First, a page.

We don’t know what the lawyer may have expected from the parable. Perhaps he expected a fellow Pharisee to emerge as the story’s good guy, doing more than the priest and Levite. What is almost certain, though, is that our lawyer would have been dumbstruck by a Samaritan taking the good guy role.

To make matters worse, before the lawyer had time to get over the shock of a good Samaritan, Christ asked him a loaded question: “Which of these three, do you think, proved to be a neighbor to the man who fell among the robbers?” (verse 36, ESV). There was no denying the answer, yet the lawyer couldn’t bring himself to respond with a simple, “the Samaritan.” Instead, he grudgingly admitted, “The one who showed him mercy” (verse 37).

As if that wasn’t hard enough to say, he then had to hear Christ instructing him to emulate the Samaritan in the story. The very idea of modeling his life after a Samaritan – even a fictional one – must have felt demeaning.

Enough With the Lawyer – What About the First Readers?

We began this post with a brief discussion of the theme of hospitality that runs through the chapter. Let’s take a deeper look.

Remember, we learned that in the ancient near east, hospitality was both a virtue and a duty. In a dangerous world, travelers relied on the kindness of strangers. To show hospitality was a matter of looking beyond one’s own community, recognizing the needs of outsiders.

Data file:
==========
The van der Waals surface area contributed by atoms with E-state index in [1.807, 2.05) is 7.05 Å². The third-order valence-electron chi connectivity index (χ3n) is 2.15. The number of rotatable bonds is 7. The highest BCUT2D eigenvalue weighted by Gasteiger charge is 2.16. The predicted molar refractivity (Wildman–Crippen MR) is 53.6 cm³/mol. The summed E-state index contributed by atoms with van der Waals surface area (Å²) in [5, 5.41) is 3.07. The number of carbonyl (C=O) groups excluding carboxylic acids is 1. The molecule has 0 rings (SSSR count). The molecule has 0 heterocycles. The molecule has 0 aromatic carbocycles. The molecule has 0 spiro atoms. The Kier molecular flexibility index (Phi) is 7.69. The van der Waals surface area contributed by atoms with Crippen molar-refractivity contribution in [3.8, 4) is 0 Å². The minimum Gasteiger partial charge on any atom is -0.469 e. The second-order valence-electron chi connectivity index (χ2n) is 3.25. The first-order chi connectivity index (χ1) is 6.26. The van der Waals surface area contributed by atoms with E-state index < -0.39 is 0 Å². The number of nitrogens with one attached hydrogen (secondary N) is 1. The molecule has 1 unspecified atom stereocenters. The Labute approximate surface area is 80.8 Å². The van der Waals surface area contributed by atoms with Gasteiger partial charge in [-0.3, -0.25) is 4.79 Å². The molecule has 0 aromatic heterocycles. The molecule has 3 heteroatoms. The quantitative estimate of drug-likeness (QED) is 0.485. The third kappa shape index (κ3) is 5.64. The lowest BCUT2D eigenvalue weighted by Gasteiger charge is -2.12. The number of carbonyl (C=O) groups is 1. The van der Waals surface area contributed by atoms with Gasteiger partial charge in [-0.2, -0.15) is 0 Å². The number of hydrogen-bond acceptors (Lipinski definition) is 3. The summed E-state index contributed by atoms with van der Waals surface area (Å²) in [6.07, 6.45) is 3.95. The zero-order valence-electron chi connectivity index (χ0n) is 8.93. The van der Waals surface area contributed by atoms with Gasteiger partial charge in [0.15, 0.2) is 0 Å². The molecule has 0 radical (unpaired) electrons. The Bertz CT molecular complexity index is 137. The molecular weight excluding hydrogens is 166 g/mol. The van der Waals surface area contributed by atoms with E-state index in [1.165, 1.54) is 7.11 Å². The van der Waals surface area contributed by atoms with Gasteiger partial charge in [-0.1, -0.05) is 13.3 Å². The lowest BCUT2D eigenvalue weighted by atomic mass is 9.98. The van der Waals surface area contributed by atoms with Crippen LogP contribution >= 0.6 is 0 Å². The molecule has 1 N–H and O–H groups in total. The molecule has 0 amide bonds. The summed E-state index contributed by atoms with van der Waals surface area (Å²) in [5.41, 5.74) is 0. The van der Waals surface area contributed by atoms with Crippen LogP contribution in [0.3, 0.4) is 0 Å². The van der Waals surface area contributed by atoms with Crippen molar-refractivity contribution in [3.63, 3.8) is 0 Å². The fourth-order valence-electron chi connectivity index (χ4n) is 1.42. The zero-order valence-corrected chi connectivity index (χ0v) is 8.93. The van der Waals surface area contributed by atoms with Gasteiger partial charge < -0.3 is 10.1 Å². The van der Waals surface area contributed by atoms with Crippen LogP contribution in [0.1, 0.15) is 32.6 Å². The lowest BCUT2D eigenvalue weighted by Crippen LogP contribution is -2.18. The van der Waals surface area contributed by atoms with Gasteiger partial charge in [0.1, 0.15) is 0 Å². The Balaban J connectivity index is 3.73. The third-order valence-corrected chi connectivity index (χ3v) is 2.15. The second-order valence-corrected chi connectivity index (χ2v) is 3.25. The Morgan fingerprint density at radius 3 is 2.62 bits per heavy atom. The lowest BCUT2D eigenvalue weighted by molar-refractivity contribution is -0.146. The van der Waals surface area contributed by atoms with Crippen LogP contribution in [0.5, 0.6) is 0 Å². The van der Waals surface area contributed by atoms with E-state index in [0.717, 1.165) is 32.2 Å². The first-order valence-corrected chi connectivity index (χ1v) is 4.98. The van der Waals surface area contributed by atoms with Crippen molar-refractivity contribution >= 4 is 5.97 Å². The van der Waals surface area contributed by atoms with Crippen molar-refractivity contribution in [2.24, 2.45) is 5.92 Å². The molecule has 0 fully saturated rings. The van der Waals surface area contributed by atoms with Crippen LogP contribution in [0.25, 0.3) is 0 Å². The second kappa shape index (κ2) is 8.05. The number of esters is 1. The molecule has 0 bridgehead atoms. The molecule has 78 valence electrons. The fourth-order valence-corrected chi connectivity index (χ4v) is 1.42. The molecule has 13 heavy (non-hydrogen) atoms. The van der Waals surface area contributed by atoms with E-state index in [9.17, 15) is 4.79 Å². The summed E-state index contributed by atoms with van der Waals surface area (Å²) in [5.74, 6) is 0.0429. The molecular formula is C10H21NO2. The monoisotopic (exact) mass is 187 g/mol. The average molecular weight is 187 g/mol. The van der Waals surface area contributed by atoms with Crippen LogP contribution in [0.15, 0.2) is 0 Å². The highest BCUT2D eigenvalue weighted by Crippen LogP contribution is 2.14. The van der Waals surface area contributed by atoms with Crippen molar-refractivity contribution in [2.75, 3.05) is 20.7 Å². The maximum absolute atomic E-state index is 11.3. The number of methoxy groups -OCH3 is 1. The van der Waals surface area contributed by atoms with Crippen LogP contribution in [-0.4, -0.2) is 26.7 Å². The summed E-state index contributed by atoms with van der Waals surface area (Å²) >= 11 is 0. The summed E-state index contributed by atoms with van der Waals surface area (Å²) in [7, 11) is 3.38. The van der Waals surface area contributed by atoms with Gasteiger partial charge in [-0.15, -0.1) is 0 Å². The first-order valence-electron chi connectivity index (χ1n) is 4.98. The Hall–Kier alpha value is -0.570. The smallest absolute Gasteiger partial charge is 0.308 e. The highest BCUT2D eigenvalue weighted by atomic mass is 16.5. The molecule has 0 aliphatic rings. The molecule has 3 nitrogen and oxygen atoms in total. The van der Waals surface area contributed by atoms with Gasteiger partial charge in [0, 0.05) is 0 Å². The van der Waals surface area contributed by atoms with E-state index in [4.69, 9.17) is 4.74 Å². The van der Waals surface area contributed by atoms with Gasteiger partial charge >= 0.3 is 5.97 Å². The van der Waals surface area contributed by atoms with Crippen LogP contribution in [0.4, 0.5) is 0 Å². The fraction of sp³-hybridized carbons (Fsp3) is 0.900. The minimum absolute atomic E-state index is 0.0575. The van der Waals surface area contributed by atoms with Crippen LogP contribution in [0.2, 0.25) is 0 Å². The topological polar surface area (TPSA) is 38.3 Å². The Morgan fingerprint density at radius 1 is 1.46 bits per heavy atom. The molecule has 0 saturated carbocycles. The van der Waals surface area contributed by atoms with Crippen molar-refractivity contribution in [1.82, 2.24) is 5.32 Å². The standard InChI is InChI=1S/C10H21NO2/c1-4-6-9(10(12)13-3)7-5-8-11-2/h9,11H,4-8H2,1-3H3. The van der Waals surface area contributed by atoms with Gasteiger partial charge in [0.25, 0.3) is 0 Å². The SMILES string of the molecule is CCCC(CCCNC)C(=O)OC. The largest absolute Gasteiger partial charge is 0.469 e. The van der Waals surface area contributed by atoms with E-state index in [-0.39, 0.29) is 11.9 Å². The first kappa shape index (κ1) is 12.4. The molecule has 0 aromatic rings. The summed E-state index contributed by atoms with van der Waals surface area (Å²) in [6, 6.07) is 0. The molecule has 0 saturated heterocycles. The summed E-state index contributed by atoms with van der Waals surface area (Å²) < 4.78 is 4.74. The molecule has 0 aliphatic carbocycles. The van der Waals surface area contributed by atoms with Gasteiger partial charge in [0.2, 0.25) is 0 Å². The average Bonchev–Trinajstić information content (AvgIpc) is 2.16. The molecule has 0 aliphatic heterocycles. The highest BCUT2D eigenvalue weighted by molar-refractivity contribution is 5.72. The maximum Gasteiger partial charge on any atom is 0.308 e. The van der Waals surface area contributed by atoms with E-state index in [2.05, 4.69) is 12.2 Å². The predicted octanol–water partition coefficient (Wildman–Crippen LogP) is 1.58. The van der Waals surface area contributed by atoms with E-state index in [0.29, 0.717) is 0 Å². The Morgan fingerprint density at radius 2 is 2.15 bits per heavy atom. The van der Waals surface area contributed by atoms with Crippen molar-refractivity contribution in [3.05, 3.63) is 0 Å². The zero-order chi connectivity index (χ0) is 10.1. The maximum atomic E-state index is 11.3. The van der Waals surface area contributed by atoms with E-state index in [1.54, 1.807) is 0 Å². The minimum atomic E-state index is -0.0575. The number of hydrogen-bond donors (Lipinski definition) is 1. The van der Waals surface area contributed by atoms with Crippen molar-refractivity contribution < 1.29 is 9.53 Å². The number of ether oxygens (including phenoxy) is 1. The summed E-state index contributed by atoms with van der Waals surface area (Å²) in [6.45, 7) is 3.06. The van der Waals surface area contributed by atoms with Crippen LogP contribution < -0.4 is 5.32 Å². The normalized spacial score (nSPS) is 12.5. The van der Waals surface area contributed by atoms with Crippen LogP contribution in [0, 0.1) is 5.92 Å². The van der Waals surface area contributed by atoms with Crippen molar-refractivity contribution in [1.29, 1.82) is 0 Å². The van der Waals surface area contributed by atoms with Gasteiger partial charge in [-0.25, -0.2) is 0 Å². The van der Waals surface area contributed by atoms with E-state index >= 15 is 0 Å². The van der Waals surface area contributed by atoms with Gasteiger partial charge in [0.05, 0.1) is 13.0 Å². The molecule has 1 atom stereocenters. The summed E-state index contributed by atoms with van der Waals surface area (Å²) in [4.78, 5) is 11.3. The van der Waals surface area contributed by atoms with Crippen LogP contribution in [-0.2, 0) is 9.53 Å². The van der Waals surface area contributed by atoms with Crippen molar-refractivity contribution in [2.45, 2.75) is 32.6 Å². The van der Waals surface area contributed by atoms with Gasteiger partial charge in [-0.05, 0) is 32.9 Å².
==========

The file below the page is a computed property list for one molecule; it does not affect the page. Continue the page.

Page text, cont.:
How Luke weaves this theme through the chapter is fascinating. He first tells of the seventy, who relied on the empathy of people for whom they were outsiders. In this initial part of the chapter, we read about the condemnation of three cities. Bethsaida, Chorazin, and Capernaum, cities populated mostly by Jews, were condemned for their lack of faith. They were unfavorably compared to three other cities, all of which were distinctly Gentile. All of these Gentiles cities serve as benchmarks for sin throughout Scripture, yet they will stand in judgment of the Jewish ones!

Next comes the section with the parable, which asks, through the mouth of the lawyer, “who is my neighbor?” (verse 29). Again, it is the outsider who comes out looking good in this story, even though he is compared, not to ordinary people, but to a priest and a Levite.

Finally, we end the chapter with a vignette about Martha and Mary. Martha had indeed embraced her duty of hospitality, inviting Christ into her home. The problem for her, though, was a matter of failing to see the “good portion” (verse 42, ESV). She offered hospitality to Jesus, but failed to love her own sister in this matter.

So what is it that Luke, a Gentile Christian, was telling his First Century readers? This chapter, as much as any in his gospel, taught the early Christian community that the command to love one’s neighbor didn’t end at racial, ethnic, or political boundaries. The duty to love one’s neighbor included the stranger and the outsider.

Next week we’ll wrap up our study of the Parable of the Good Samaritan with the final stage of the inductive method: application. In the meantime, think about what this parable, and all of Luke 10, means for you today.